Last November, I went to Laity Lodge in the Texas Hill Country, southwest of San Antonio, for a staff retreat with The High Calling. We’re a staff that works almost entirely online; to have the opportunity to get together face-to-face is, well, the special thing you would expect it to be.
My roommate was Sam Van Eman. We got to talk like roommates thrown together do, we’d walk over to the programs and activities and talk some more, and we went hiking with Marcus Goodyear, the editor of The High Calling, and Jim Wood, he of Shrinking Camel fame and the Work Editor for The High Calling. After that hike, I thought of Sam as a mountain goat, with an unerring sense of keeping us going in the right direction.
Sam is the culture editor for The High Calling; I think of him as the Friday guy – he writes or edits the articles that appear on Fridays as the culture offerings. Sam is a staff specialist for CCO in Pennsylvania, a campus ministry that works with churches, colleges and other organizations “to develop men and women who live out their Christian faith in every area of life.” Once a year CCO hosts the Jubilee Conference, and in fact the most recent one concluded a week ago.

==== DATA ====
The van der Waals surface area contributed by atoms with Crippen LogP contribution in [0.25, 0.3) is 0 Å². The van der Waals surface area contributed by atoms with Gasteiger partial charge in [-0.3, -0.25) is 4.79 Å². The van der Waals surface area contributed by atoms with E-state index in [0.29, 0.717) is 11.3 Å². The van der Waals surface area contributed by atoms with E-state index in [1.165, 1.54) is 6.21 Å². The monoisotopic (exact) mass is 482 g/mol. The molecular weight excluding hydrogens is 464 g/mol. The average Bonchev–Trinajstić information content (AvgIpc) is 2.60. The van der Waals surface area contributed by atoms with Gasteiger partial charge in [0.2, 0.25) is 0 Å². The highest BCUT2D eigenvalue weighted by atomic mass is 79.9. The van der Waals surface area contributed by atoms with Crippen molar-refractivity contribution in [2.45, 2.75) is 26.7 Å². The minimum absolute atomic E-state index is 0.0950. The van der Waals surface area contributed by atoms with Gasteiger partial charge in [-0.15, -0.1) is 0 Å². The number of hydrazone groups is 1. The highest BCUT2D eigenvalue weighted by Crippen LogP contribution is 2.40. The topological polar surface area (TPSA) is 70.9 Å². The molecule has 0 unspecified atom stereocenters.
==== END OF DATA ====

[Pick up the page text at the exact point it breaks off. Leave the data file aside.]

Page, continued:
Sam was my pathway to The High Calling. I first ran across him several years ago, when he left a comment on a blog post at a site called Inside Work, which is no longer online. I followed his comment back to his blog, New Breed of Advertisers, and I was so taken with it that (Sam doesn’t know this) it was the very first blog I regularly followed.
Sam’s written a book, too: On Earth As It Is in Advertising? Moving from Commercial Hype to Gospel Hope. I reviewed it here in December of 2011.
If you seen his articles at The High Calling, you know that Sam writes stories.
Sam also tells stories.
A few weeks ago, with the help of Dan King (The High Calling’s social media guru and grand poobah of Bibledude), Sam created a site calls A Beautiful Trench It Was. I was one of the guinea pigs who got to “test hear” a story.
The site has six stories posted right now. They’re run no more than five minutes each. Sam talks about his growing-up years, and I have learned things I didn’t know. Things about Sam. And things about myself. I can’t recall a time I’ve been so moved to hear a story told. (True confession: I lost it listening to Tapes.)
Sam knows the secret of telling stories. Stories are powerful, because they connect us to each other.
That’s what Sam does.
Go listen to A Beautiful Trench It Was.
Photo of Sam Van Eman by Claire Burge. She doesn’t know that I’m using it, but I don’t think she would mind.